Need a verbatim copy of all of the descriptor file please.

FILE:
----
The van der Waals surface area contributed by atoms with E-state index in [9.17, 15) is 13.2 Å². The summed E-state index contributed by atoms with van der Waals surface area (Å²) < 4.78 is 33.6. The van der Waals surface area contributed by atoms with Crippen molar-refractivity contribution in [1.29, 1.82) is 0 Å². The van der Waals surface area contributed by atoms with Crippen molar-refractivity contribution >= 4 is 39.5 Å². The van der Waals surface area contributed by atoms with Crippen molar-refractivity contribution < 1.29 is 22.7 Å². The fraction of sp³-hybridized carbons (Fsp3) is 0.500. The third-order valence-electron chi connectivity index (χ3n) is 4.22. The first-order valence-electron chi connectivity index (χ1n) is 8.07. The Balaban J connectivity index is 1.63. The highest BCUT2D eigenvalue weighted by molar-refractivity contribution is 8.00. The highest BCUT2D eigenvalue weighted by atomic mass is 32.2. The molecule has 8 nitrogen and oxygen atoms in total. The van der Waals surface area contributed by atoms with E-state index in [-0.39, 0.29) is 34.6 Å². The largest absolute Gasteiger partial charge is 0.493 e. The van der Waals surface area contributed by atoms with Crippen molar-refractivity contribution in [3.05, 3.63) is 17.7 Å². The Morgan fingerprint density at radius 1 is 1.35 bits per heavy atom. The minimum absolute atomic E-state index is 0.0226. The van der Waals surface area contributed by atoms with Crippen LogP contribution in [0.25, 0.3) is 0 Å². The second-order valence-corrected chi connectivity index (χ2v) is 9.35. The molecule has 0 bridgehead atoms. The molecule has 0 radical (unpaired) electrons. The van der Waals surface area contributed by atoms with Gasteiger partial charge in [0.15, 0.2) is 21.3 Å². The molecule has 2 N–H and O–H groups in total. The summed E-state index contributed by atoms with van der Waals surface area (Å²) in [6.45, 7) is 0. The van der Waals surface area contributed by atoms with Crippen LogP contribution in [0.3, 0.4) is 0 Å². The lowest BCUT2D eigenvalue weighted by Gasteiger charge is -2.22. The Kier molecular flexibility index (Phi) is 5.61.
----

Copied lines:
The van der Waals surface area contributed by atoms with E-state index in [9.17, 15) is 13.2 Å². The summed E-state index contributed by atoms with van der Waals surface area (Å²) < 4.78 is 33.6. The van der Waals surface area contributed by atoms with Crippen molar-refractivity contribution in [1.29, 1.82) is 0 Å². The van der Waals surface area contributed by atoms with Crippen molar-refractivity contribution >= 4 is 39.5 Å². The van der Waals surface area contributed by atoms with Crippen molar-refractivity contribution < 1.29 is 22.7 Å². The fraction of sp³-hybridized carbons (Fsp3) is 0.500. The third-order valence-electron chi connectivity index (χ3n) is 4.22. The first-order valence-electron chi connectivity index (χ1n) is 8.07. The Balaban J connectivity index is 1.63. The highest BCUT2D eigenvalue weighted by molar-refractivity contribution is 8.00. The highest BCUT2D eigenvalue weighted by atomic mass is 32.2. The molecule has 8 nitrogen and oxygen atoms in total. The van der Waals surface area contributed by atoms with E-state index in [-0.39, 0.29) is 34.6 Å². The largest absolute Gasteiger partial charge is 0.493 e. The van der Waals surface area contributed by atoms with Crippen molar-refractivity contribution in [3.05, 3.63) is 17.7 Å². The Morgan fingerprint density at radius 1 is 1.35 bits per heavy atom. The minimum absolute atomic E-state index is 0.0226. The van der Waals surface area contributed by atoms with Crippen LogP contribution in [0.25, 0.3) is 0 Å². The second-order valence-corrected chi connectivity index (χ2v) is 9.35. The molecule has 0 bridgehead atoms. The molecule has 0 radical (unpaired) electrons. The van der Waals surface area contributed by atoms with Gasteiger partial charge in [0.15, 0.2) is 21.3 Å². The molecule has 2 N–H and O–H groups in total. The summed E-state index contributed by atoms with van der Waals surface area (Å²) in [6.45, 7) is 0. The van der Waals surface area contributed by atoms with Crippen LogP contribution in [0.3, 0.4) is 0 Å². The lowest BCUT2D eigenvalue weighted by Gasteiger charge is -2.22. The Kier molecular flexibility index (Phi) is 5.61.